Polyamide Fibers (NYlon)

Properties

Nylon is a generic name for a family of synthetic polymers, more specifically, aliphatic or semi-aromatic polyamides in which at least 85% by weight of the amide-linkages (-CO-NH-) are attached directly to two aliphatic groups. They can be melt-processed into fibers, films or any other shape.

The first Nylon fiber was Nylon 6,6, produced in 1935 by Wallace Carothers at DuPont's research facility. The main fiber forming substance is any long chain synthetic polyamide having recurring amide groups in the polymer backbone. Nylon was originally not a generic name for polyamide but the brand name of DuPonts hexamethylene diamine – adipic acid condensation product, called Nylon 6,6. Another important polyamide fiber is Nylon 6 or polycaprolactam. This polymer was developed by Paul Schlack at IG Farben to reproduce Nylon 6,6 without violating DuPont's patent. Nylon 6 is made from caprolactam which self-polymerizes. Other important (specialty) nylons include Nylon 4, Nylon 11, and Nylon 6,10. These fibers are sold under numerous trade names.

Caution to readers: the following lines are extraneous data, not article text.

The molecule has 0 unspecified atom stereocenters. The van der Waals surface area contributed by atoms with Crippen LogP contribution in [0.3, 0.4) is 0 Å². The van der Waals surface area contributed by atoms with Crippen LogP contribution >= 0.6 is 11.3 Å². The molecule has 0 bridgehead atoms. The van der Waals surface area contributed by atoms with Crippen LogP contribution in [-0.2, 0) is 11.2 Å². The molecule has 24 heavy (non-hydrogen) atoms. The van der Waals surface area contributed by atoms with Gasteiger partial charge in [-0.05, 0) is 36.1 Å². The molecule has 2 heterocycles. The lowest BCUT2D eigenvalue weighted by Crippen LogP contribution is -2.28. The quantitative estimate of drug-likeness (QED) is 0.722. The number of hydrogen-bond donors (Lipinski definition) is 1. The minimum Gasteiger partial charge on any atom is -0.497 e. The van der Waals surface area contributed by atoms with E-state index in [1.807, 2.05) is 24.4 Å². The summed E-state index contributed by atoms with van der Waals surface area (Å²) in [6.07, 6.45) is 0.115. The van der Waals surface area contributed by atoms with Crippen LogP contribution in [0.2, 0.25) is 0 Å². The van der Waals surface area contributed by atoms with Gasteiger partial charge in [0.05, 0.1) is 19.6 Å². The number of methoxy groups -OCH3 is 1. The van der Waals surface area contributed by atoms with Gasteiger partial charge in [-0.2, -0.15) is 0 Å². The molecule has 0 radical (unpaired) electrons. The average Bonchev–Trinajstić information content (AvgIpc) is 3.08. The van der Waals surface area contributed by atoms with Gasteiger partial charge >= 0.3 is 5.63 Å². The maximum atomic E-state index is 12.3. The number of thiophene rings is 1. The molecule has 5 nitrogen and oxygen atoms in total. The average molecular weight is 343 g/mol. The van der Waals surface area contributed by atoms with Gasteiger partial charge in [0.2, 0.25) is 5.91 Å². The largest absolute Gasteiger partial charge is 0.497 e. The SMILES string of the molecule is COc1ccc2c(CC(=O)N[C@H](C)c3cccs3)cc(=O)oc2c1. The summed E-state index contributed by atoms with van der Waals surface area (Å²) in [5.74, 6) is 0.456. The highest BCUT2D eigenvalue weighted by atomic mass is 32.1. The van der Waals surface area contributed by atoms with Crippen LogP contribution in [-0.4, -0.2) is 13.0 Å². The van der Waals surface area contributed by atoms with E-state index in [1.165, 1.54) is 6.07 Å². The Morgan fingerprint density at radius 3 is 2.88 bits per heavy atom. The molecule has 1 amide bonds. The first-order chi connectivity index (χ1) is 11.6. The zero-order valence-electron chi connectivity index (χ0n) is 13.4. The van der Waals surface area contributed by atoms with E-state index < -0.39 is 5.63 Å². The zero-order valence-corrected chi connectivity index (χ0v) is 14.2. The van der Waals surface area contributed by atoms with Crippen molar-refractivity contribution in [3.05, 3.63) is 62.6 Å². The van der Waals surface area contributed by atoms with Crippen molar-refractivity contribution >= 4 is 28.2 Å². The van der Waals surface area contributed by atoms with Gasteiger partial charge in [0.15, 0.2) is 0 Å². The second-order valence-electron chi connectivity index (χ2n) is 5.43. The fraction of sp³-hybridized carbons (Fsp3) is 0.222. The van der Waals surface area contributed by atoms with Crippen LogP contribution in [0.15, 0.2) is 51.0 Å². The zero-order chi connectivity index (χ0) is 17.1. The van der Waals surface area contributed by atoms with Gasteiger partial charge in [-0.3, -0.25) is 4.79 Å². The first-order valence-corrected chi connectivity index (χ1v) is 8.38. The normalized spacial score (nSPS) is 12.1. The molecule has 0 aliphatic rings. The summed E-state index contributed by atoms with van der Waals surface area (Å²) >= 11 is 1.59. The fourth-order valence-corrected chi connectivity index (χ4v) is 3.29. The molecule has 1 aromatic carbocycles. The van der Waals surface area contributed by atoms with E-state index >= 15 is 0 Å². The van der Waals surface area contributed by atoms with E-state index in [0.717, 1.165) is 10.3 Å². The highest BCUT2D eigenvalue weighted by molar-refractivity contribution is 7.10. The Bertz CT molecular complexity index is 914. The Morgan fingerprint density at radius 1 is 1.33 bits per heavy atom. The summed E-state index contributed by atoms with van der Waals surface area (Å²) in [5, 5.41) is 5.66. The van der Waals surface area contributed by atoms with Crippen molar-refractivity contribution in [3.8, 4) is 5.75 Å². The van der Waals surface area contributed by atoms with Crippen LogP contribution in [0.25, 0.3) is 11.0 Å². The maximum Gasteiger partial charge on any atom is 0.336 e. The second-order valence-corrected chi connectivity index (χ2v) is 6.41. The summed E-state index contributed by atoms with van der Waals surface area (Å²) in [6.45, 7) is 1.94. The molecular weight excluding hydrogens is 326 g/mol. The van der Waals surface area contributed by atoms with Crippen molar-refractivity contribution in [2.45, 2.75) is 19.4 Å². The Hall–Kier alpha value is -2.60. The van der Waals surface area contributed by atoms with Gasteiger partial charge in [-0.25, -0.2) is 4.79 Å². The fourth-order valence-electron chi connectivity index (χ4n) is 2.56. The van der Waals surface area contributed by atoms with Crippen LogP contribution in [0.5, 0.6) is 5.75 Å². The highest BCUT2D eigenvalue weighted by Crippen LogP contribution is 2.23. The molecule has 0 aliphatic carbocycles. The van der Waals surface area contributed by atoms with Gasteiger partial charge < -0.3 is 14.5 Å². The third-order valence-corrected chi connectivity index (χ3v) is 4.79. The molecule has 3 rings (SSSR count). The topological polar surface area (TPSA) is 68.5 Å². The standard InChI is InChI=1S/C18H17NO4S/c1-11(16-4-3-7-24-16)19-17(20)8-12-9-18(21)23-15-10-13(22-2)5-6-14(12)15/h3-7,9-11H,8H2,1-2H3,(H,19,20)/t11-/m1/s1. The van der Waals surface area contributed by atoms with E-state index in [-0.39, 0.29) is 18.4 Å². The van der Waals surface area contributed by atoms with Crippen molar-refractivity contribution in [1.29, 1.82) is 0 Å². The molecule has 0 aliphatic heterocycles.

Nylon fibers are exceptionally strong and elastic and stronger than polyester fibers. The fibers have excellent toughness, abrasion resistance, and are easy to wash, and to dye in a wide range of colors. The filament yarns provide a smooth, soft, and lightweight fabric of high resilience.

 

Nylon Fiber Properties

Tensile Strength (Tenacity) Excellent
Abrasion Resistance Excellent
Absorbency Fair
Static Resistance Fair - Poor
Heat Resistance Fair
Wrinkle Resistance Good - Excellent
Resistance to Sunlight Poor
Elasticity Excellent
Flame Resistance Does Not Burn
Resilience Excellent

 

COMMERCIAL Nylon Fibers

Major manufacturers of Nylon fibers are Nylstar, Invista, Asahi-Kasei, BASF, Radici Group, and Universal Fibers.

 

Applications

Nylon is used in the garment and home furnishing industry. However, due to its higher price and lesser wrinkle resistance, it has been replaced by polyester in many garment products. Yet, it remains an important fiber for more demanding applications, including tire cords, ropes, seat belts, hoses, conveyer belts, carpets, parachutes, racket strings, sleeping bags, tents, and various civil engineering materials.

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